In this roundtable discussion we will:

  • Identify the reflective voice and how it distinguishes memoir as a genre
  • Explore the differences between the reflective voice and the narrative voice in memoir and the necessity of both
  • Understand the relationship between the reflective voice and the emotional arc of a memoir and how the reflective voice drives a memoir story
  • Realize the power of reflection to lead to discovery both on the page and off the page and how reflection can help you gain the emotional distance necessary to shape your material
  • Learn reading and writing practices that will help you to cultivate the reflective voice in your own writing

Call Recording

Bio

Marilyn Bousquin, founder of Writing Women’s Lives™ (www.writingwomenslives.com), specializes in teaching both the craft of writing memoir and the consciousness work that leads to recovering one’s voice and claiming one’s truth both on the page and off the page. A certified Amherst Writers and Artists group writing coach, Marilyn holds an MFA in creative nonfiction. Her work appears in River Teeth: A Journal of Nonfiction Narrative, in Kate Hopper’s Use Your Words: A Writing Guide for Mothers, and is forthcoming in Under the Gum Tree. You can read her book reviews in Literary Mama and River Teeth. Her essay “Against Memory” was named a finalist for AROHO’s Orlando Prize for Creative Nonfiction 2013. In addition to teaching classes and mentoring women writers at Writing Women’s Lives™, Marilyn teaches writing at Randolph College in Lynchburg, Virginia. She is currently at work on a memoir titled Searching for Salt.

How To Capture Emotion in Your Memoir | Public Roundtable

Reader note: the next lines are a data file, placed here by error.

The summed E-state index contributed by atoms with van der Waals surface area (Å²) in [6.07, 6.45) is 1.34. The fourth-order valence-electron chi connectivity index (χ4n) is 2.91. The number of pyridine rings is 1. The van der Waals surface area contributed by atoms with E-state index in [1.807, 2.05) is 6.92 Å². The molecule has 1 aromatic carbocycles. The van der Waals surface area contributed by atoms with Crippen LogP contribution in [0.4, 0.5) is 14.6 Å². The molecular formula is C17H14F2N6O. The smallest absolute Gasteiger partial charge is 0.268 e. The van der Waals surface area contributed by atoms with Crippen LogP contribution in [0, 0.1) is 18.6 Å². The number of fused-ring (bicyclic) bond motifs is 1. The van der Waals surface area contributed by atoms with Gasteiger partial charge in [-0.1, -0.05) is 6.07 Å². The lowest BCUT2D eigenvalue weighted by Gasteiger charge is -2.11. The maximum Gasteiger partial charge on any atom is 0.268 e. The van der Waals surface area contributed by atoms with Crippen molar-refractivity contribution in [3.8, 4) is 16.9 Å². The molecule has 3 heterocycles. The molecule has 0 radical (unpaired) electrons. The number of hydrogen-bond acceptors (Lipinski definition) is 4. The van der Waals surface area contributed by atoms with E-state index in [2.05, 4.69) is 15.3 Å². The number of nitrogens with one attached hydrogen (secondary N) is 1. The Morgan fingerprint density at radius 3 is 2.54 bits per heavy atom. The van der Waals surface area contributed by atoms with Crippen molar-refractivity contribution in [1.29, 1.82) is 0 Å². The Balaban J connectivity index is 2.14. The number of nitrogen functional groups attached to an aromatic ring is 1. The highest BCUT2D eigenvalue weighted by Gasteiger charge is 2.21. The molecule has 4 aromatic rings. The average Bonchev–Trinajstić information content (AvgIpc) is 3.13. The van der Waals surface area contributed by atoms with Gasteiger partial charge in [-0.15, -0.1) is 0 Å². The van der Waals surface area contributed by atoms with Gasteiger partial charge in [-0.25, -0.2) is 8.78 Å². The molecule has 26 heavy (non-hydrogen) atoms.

Angela Ackerman

November 6, 2014

4 PM PST   5 PM MST   6 PM CST   7 PM EST

Guest: Angela AckermanAngela Ackerman

How To Capture Emotion in Your Memoir

To write a memoir, we need to find a way to translate the “real people” in our lives from our memory onto the page—to create “characters” that convey the reality of being alive and motion and having emotions. The reader needs someone to identify with—you are the protagonist in memoir–

Conveying emotion effectively is difficult for many writers, but is critical for generating empathy that pulls readers into the story. This hour presentation will look at the power of deep point of view, and how writers can use dialogue, body language, thoughts and visceral sensations to show emotion.

In this webinar you will learn:

  • A better understanding of deep Point of View
  • An overview of the best ways to show character emotions
  • How to avoid emotion trouble spots such as melodrama and telling
  • Further tools and resources on emotion

Watch the recording



Click here to download…

 

Angela Ackerman is a writing coach and co-author of three bestselling resources, The Emotion Thesaurus: A Writer’s Guide to Character Expression, The Positive Trait Thesaurus: A Writer’s Guide to Character Attributes and The Negative Trait Thesaurus: A Writer’s Guide to Character Flaws. Her books are sourced by US universities and are used by novelists, screenwriters, editors and psychologists around the world. Angela can also be found at Writers Helping Writers, a site which specializes in building innovative tools for writers that cannot be found elsewhere.

THE BIG DECISION: MEMOIR OR FICTION?

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Date: October 16, 2014
Time: 4 PM PDT 5 PM MDT 6 PM CDT 7 PM EDT

At this free Roundtable Teleseminar, we’re going to address a subject that memoir writers struggle with: whether to write their story as a memoir—everything is true!—or as autobiographical fiction—I made it up!

Many memoir writers struggle with this decision, so we’re pleased to present Mary Gottschalk and Carol Bodensteiner, who have gone from a corporate life to writing and publishing memoirs and fiction. They will discuss their often-parallel paths from business writing to creative writing, including their perspective on the differences between memoir and fiction.

Topics will include:

• Memoir vs. Fiction — choosing your genre